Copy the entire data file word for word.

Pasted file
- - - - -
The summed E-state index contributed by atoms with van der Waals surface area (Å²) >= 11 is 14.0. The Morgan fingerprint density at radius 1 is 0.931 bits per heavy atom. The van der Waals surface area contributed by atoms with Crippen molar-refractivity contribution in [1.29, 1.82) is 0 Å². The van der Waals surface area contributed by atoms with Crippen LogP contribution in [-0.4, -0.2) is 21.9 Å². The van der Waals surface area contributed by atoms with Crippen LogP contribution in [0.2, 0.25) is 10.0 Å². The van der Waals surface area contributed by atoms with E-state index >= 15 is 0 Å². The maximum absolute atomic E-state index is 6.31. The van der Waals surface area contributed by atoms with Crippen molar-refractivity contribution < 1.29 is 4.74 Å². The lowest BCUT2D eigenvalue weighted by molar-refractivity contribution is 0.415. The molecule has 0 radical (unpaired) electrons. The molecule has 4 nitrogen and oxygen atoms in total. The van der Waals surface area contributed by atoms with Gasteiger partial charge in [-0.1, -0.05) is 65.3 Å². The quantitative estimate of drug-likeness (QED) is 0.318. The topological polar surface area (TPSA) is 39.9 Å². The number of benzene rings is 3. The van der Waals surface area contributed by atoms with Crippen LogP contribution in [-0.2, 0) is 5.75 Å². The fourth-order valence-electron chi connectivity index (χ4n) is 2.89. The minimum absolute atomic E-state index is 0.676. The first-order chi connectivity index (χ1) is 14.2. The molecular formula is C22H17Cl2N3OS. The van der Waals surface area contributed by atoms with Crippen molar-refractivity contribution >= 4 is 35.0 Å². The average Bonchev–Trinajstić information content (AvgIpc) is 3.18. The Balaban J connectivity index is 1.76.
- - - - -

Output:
The summed E-state index contributed by atoms with van der Waals surface area (Å²) >= 11 is 14.0. The Morgan fingerprint density at radius 1 is 0.931 bits per heavy atom. The van der Waals surface area contributed by atoms with Crippen molar-refractivity contribution in [1.29, 1.82) is 0 Å². The van der Waals surface area contributed by atoms with Crippen LogP contribution in [-0.4, -0.2) is 21.9 Å². The van der Waals surface area contributed by atoms with Crippen LogP contribution in [0.2, 0.25) is 10.0 Å². The van der Waals surface area contributed by atoms with E-state index >= 15 is 0 Å². The maximum absolute atomic E-state index is 6.31. The van der Waals surface area contributed by atoms with Crippen molar-refractivity contribution < 1.29 is 4.74 Å². The lowest BCUT2D eigenvalue weighted by molar-refractivity contribution is 0.415. The molecule has 0 radical (unpaired) electrons. The molecule has 4 nitrogen and oxygen atoms in total. The van der Waals surface area contributed by atoms with Gasteiger partial charge in [-0.1, -0.05) is 65.3 Å². The quantitative estimate of drug-likeness (QED) is 0.318. The topological polar surface area (TPSA) is 39.9 Å². The number of benzene rings is 3. The van der Waals surface area contributed by atoms with Crippen LogP contribution in [-0.2, 0) is 5.75 Å². The fourth-order valence-electron chi connectivity index (χ4n) is 2.89. The minimum absolute atomic E-state index is 0.676. The first-order chi connectivity index (χ1) is 14.2. The molecular formula is C22H17Cl2N3OS. The van der Waals surface area contributed by atoms with Crippen molar-refractivity contribution >= 4 is 35.0 Å². The average Bonchev–Trinajstić information content (AvgIpc) is 3.18. The Balaban J connectivity index is 1.76.